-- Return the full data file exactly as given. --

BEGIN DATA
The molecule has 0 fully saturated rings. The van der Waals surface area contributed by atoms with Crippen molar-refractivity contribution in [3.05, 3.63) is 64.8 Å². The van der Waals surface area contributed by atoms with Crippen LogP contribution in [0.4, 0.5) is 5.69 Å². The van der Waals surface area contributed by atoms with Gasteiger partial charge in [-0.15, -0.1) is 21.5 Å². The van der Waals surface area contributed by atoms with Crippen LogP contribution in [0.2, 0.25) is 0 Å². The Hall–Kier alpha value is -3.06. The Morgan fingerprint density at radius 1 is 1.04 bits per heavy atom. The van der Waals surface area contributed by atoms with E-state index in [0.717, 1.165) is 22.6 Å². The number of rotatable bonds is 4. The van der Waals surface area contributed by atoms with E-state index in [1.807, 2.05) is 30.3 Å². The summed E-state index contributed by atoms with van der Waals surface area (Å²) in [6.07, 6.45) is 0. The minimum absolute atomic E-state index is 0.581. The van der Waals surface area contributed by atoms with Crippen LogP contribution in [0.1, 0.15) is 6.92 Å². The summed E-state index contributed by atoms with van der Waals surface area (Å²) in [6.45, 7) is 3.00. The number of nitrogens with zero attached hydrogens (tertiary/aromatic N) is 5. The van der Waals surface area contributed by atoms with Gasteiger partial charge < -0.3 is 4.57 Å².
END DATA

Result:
The molecule has 0 fully saturated rings. The van der Waals surface area contributed by atoms with Crippen molar-refractivity contribution in [3.05, 3.63) is 64.8 Å². The van der Waals surface area contributed by atoms with Crippen LogP contribution in [0.4, 0.5) is 5.69 Å². The van der Waals surface area contributed by atoms with Gasteiger partial charge in [-0.15, -0.1) is 21.5 Å². The van der Waals surface area contributed by atoms with Crippen LogP contribution in [0.2, 0.25) is 0 Å². The Hall–Kier alpha value is -3.06. The Morgan fingerprint density at radius 1 is 1.04 bits per heavy atom. The van der Waals surface area contributed by atoms with E-state index in [0.717, 1.165) is 22.6 Å². The number of rotatable bonds is 4. The van der Waals surface area contributed by atoms with E-state index in [1.807, 2.05) is 30.3 Å². The summed E-state index contributed by atoms with van der Waals surface area (Å²) in [6.07, 6.45) is 0. The minimum absolute atomic E-state index is 0.581. The van der Waals surface area contributed by atoms with Crippen LogP contribution in [0.1, 0.15) is 6.92 Å². The summed E-state index contributed by atoms with van der Waals surface area (Å²) in [6.45, 7) is 3.00. The number of nitrogens with zero attached hydrogens (tertiary/aromatic N) is 5. The van der Waals surface area contributed by atoms with Gasteiger partial charge < -0.3 is 4.57 Å².